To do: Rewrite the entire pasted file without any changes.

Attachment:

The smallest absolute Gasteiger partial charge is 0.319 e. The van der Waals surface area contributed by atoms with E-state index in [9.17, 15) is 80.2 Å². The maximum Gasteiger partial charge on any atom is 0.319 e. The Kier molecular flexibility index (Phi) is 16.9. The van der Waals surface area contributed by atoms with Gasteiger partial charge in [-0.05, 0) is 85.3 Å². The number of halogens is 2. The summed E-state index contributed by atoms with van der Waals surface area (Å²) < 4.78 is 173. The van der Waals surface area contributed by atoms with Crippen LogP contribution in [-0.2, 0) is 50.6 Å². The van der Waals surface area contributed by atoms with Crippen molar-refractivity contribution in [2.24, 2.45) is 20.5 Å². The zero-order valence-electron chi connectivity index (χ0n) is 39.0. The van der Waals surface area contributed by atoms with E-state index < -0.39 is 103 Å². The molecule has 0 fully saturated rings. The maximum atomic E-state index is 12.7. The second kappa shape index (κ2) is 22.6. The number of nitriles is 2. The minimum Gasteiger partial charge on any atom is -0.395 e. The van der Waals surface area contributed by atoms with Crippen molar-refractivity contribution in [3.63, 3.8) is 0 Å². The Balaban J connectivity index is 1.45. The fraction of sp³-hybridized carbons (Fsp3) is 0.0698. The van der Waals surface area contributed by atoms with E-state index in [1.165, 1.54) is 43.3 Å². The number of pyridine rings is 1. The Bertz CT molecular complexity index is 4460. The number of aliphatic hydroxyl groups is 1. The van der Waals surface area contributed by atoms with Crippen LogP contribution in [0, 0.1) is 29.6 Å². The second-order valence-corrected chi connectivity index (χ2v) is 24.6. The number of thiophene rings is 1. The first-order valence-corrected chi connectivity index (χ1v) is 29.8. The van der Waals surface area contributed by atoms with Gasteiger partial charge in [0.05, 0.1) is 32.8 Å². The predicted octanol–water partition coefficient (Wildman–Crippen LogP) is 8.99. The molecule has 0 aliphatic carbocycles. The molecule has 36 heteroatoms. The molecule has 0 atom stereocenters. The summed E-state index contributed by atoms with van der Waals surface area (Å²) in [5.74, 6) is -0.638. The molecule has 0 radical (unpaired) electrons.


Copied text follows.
The smallest absolute Gasteiger partial charge is 0.319 e. The van der Waals surface area contributed by atoms with E-state index in [9.17, 15) is 80.2 Å². The maximum Gasteiger partial charge on any atom is 0.319 e. The Kier molecular flexibility index (Phi) is 16.9. The van der Waals surface area contributed by atoms with Gasteiger partial charge in [-0.05, 0) is 85.3 Å². The number of halogens is 2. The summed E-state index contributed by atoms with van der Waals surface area (Å²) < 4.78 is 173. The van der Waals surface area contributed by atoms with Crippen LogP contribution in [-0.2, 0) is 50.6 Å². The van der Waals surface area contributed by atoms with Crippen molar-refractivity contribution in [2.24, 2.45) is 20.5 Å². The zero-order valence-electron chi connectivity index (χ0n) is 39.0. The van der Waals surface area contributed by atoms with E-state index < -0.39 is 103 Å². The molecule has 0 fully saturated rings. The maximum atomic E-state index is 12.7. The second kappa shape index (κ2) is 22.6. The number of nitriles is 2. The minimum Gasteiger partial charge on any atom is -0.395 e. The van der Waals surface area contributed by atoms with Crippen molar-refractivity contribution in [3.63, 3.8) is 0 Å². The Balaban J connectivity index is 1.45. The fraction of sp³-hybridized carbons (Fsp3) is 0.0698. The van der Waals surface area contributed by atoms with E-state index in [1.165, 1.54) is 43.3 Å². The number of pyridine rings is 1. The Bertz CT molecular complexity index is 4460. The number of aliphatic hydroxyl groups is 1. The van der Waals surface area contributed by atoms with Crippen LogP contribution in [0, 0.1) is 29.6 Å². The second-order valence-corrected chi connectivity index (χ2v) is 24.6. The number of thiophene rings is 1. The first-order valence-corrected chi connectivity index (χ1v) is 29.8. The van der Waals surface area contributed by atoms with Gasteiger partial charge in [0.05, 0.1) is 32.8 Å². The predicted octanol–water partition coefficient (Wildman–Crippen LogP) is 8.99. The molecule has 0 aliphatic carbocycles. The molecule has 36 heteroatoms. The molecule has 0 atom stereocenters. The summed E-state index contributed by atoms with van der Waals surface area (Å²) in [5.74, 6) is -0.638. The molecule has 0 radical (unpaired) electrons.